While lots of of other things— like air, steam, and yeast— also help give baked goods their lift, today we’re going to focus on chemical leaveners. Specifically, baking soda and baking powder. Both, when used correctly in a recipe, produce carbon dioxide within the structure of a cake or cookie and causes rise.
Carbon dioxide is produced in baked goods when an acid and a base come together with water. Many baking ingredients are naturally acidic— like citrus, buttermilk, yogurt, sour cream, vinegar, molasses, honey, chocolate, etc. Baking soda (aka sodium bicarbonate) is a base and reacts with those ingredients to leaven your baked goods.
If carbon dioxide needs both an acid and base, why not just create a leavener with both? Well, that’s how we got baking powder. Baking powder contains baking soda, an acid like cream of tartar, and cornstarch to absorb moisture in the air.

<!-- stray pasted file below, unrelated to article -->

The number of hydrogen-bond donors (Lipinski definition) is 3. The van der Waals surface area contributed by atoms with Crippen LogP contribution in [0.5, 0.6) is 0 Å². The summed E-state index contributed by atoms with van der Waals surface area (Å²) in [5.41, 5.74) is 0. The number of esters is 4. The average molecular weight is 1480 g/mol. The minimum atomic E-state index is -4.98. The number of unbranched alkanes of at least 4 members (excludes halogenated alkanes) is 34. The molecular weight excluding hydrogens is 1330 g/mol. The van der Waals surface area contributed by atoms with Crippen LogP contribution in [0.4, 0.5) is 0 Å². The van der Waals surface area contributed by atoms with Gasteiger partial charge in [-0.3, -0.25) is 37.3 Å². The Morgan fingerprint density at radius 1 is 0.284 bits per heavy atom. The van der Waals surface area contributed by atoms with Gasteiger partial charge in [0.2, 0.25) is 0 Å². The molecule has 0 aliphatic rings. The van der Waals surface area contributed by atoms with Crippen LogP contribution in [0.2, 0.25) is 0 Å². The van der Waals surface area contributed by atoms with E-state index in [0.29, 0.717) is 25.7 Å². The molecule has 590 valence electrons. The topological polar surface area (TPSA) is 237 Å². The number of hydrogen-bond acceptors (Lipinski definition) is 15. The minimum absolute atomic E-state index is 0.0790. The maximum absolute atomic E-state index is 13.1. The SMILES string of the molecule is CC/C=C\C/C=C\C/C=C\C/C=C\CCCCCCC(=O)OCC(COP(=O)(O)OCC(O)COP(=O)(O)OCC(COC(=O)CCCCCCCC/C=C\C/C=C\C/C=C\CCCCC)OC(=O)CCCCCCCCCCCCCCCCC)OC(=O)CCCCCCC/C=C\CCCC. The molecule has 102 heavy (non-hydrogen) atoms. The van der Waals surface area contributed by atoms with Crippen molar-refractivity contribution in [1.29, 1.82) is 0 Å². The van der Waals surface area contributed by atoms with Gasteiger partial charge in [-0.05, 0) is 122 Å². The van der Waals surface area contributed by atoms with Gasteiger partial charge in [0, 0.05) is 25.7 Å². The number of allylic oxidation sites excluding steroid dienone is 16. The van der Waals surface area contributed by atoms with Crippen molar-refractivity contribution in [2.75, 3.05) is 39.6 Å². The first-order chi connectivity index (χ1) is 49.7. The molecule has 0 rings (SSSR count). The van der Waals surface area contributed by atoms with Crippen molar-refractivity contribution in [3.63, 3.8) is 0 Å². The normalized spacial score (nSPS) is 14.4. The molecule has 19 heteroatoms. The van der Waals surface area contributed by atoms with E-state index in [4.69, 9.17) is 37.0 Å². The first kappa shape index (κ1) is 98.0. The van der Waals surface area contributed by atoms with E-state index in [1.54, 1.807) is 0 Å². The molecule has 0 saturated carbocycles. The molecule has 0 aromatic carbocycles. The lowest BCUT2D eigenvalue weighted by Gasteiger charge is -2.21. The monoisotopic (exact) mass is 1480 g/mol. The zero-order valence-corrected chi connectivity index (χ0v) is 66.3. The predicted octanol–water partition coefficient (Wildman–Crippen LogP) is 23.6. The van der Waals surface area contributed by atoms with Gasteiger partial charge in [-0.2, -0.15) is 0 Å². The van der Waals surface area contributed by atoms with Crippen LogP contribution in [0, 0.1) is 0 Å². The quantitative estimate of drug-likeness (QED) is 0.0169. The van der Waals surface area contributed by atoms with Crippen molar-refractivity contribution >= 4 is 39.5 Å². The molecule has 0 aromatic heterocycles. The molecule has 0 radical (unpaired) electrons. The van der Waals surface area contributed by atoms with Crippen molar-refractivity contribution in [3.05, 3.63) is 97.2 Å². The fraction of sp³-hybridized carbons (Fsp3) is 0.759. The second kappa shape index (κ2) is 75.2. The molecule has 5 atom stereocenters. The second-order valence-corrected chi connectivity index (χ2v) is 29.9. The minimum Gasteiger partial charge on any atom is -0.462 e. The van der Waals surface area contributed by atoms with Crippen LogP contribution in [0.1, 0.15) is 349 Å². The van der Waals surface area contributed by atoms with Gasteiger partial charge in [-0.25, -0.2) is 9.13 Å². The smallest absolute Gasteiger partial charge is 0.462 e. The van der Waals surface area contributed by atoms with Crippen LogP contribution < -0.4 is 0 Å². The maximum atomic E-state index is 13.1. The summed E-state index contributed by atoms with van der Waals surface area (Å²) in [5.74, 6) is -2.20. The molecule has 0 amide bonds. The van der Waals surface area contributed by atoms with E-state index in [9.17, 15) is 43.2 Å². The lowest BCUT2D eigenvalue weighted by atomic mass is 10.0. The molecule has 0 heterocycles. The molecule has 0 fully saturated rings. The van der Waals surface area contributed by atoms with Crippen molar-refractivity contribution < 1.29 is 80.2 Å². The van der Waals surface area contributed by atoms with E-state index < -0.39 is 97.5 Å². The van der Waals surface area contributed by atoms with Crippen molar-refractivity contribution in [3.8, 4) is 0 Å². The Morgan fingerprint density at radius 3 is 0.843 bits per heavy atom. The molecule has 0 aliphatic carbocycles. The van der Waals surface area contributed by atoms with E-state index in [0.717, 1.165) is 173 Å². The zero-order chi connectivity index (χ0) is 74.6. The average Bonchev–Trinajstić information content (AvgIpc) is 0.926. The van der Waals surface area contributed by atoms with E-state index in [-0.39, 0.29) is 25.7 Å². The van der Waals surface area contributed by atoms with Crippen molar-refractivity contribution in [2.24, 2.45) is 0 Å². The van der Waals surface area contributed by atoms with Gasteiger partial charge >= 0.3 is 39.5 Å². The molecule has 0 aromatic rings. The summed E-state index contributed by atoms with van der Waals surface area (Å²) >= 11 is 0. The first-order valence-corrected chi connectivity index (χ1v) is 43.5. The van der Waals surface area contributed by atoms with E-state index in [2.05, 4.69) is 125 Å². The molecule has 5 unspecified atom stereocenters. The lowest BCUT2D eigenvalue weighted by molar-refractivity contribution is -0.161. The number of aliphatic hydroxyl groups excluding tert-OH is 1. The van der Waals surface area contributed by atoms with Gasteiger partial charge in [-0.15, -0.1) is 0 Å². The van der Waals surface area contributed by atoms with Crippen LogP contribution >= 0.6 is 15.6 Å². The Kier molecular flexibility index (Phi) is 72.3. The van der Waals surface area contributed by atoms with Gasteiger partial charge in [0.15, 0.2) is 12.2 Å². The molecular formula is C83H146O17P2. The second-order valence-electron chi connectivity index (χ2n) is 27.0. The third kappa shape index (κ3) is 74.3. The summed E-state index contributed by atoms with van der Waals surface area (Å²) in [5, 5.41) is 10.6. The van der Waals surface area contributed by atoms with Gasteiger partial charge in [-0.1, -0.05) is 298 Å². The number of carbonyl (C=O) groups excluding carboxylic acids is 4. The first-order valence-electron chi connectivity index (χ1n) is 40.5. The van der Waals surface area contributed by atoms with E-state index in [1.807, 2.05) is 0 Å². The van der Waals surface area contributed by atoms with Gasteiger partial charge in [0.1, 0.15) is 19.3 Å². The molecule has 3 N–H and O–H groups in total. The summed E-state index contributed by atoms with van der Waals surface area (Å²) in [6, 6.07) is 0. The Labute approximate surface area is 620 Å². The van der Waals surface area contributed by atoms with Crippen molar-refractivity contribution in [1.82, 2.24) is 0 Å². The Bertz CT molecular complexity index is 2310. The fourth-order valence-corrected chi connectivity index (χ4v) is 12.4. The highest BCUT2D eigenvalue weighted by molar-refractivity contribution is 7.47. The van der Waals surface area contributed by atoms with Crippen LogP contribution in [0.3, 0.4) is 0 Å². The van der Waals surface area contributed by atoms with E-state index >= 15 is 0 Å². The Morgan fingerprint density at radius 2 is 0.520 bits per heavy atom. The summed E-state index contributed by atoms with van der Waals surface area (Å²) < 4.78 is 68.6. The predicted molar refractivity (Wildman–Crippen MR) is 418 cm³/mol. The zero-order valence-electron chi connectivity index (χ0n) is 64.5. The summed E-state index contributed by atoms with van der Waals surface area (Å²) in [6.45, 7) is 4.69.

A baking powder made from strictly baking soda, cream of tartar and cornstarch is a “single-acting” baking powder. Which means that it gives off carbon dioxide just once when mixed with a liquid. Most baking powders are “double-acting”, meaning that they also contain another acid that reacts when heated and give baked goods another lift in the oven.
Recipes that call for both baking soda and baking powder have some acid, but not enough to react with the baking soda and so baking powder is used to pick up the slack.